BY
Sustainability
3/24/2017
Farming Ourselves Dry

Advancements in agriculture over the last hundred years have radically changed farming practices, bringing an age-old, labour intensive activity into the 21st Century. Today’s merger of science with agriculture continues to push the boundaries of what is possible, but has in the process raised some ethical conundrums, like the use of GMOs to augment the world’s food supply.

Ethical and philosophical matters can be debated endlessly, often times taking policy makers and thinkers further into the clouds, and away from the lived experiences of people on the ground. Water use in agriculture has far-reaching impacts, and it is worth considering how best to manage the world’s water supply for today—and tomorrow.

Just over 70 percent of the world’s surface is covered by water, and of that, under 3 percent is freshwater. Food production accounts for 70 percent of freshwater withdrawals, making agriculture the largest consumer of freshwater in the world. Water waste, contamination, and irrigation issues are viable problems that affect millions, if not billions, of people around the world. Innovative ideas to address water use issues, including harnessing green water resources and wastewater management techniques, create promising possibilities about the future of water in agriculture.

Freshwater scarcity is a growing problem, particularly at a time when complications from climate change, pollution, and over-abstraction are mounting. According to the World Wildlife Fund (WWF), major food producing nations, such as the United States, China, India, and Spain have hit their ceiling, or are close to hitting their ceiling, on renewable water resource limits.

This complex issue has several causes, including irrigation system leaks, inefficient methods used in fields, and the farming of crops that are not appropriate to the environment. Political and public awareness about the issue is low, and when this is compounded by misallocated subsidies and haphazard or ineffectual environmental legislation, water waste increases.

A recent report published by the United Nations Educational, Scientific and Cultural Organization (UNESCO) notes that over 80 percent of the world’s wastewater makes it back into the environment without any treatment. This leads to contaminated drinking water, and jeopardizes marine wildlife while disrupting food chains. Wastewater from agriculture is a major area of concern, as fertilizer overuse and surface runoff, both in crop and livestock production, create wastewater that is released into the environment. Pesticides, salts, sediments, and other pollutants, all by-products of agriculture activities, further exacerbate wastewater.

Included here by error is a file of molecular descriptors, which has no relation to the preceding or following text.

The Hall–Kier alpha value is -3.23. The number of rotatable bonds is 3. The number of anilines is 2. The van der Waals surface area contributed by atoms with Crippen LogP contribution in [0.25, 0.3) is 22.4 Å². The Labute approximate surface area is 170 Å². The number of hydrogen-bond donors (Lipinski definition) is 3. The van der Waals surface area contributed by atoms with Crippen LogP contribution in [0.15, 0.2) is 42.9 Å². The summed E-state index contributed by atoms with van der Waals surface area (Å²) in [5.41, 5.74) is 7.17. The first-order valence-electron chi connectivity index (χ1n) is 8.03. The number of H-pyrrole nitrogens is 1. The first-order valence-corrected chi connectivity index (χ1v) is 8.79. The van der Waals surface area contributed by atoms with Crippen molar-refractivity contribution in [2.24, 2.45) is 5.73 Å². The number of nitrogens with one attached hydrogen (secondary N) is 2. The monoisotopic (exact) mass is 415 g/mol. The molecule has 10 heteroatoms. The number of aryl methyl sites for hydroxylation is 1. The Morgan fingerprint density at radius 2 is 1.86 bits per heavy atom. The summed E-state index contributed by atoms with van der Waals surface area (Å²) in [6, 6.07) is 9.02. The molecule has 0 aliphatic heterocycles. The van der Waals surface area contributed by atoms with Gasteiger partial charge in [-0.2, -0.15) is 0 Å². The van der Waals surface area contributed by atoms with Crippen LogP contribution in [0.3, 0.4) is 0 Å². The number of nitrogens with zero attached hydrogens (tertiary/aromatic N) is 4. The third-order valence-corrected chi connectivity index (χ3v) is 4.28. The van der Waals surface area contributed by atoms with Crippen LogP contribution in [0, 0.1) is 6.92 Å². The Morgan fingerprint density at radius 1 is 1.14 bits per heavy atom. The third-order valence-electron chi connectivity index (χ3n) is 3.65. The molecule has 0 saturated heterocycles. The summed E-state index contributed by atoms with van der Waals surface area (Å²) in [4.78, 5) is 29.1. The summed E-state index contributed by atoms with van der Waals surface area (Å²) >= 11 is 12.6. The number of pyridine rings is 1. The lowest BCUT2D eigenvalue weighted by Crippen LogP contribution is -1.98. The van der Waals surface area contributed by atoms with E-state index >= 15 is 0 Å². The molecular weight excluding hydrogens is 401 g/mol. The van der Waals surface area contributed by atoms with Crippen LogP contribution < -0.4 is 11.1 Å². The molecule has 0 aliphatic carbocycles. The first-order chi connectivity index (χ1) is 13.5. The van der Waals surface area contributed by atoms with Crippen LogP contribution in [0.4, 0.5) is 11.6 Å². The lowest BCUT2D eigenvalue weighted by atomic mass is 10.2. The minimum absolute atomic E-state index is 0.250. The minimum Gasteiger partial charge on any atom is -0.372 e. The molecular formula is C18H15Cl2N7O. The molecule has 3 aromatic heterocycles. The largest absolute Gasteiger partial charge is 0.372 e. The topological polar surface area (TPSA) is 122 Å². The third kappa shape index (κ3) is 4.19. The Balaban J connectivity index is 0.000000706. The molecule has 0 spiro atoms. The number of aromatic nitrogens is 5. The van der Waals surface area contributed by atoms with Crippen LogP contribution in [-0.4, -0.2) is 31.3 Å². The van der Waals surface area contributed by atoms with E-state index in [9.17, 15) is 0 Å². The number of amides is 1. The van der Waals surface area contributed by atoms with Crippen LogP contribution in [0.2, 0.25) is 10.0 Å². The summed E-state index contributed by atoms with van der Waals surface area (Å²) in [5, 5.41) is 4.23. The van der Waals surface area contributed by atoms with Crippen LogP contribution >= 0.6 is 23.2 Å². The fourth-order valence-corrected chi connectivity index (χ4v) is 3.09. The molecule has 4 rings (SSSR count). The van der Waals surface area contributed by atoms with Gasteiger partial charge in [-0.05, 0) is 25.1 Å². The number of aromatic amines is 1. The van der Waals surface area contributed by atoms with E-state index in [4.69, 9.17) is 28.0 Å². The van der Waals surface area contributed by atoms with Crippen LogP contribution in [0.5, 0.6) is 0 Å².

Researchers have been exploring ways to address water waste in agriculture by taking a more holistic look at the problem. The last decade has seen a focus on green water, or rain water, and the impacts it can have on the environment and, consequently, food production. By focusing on both blue water (irrigation of fresh water) and green water, new strategies can be developed to better manage water use in agriculture, and elsewhere.

Integrated agriculture-aquaculture manages crops, vegetables, livestock, trees, and fish together in a collective system. This can lead to stable production, efficiency, and sustainability. Best of all, waste as output can be re-purposed from one area, and turned into input for another. Ultimately, the idea is to understand wastewater not as a problem, but as a possible solution to the water use issues facing the world.

  

Fed’s sustainable approach

Efficient water use is indispensable for humans to survive into the future. So, too, is developing strategies that can help address problems in unique ways. The UNESCO report is a step in the right direction, making many important points, including this one:

“If adequately treated and safely applied, wastewater is a valuable source of both water and nutrients, contributing to food security and the improvement of livelihoods” – p.74

The key point here is food security, and how innovative models can help alleviate difficulties. Fed, a Vancouver-based nutrition company, addresses food security by combining science and technology to improve human health. Nutritious meals, created by experts, that satisfy daily requirements while also minimizing the negative environmental impacts of food production and consumption.

We are currently working hard to make Fed a reality, and are aiming to launch later in 2017. Sign up now for our mailing list to receive updates and early access to our meals.

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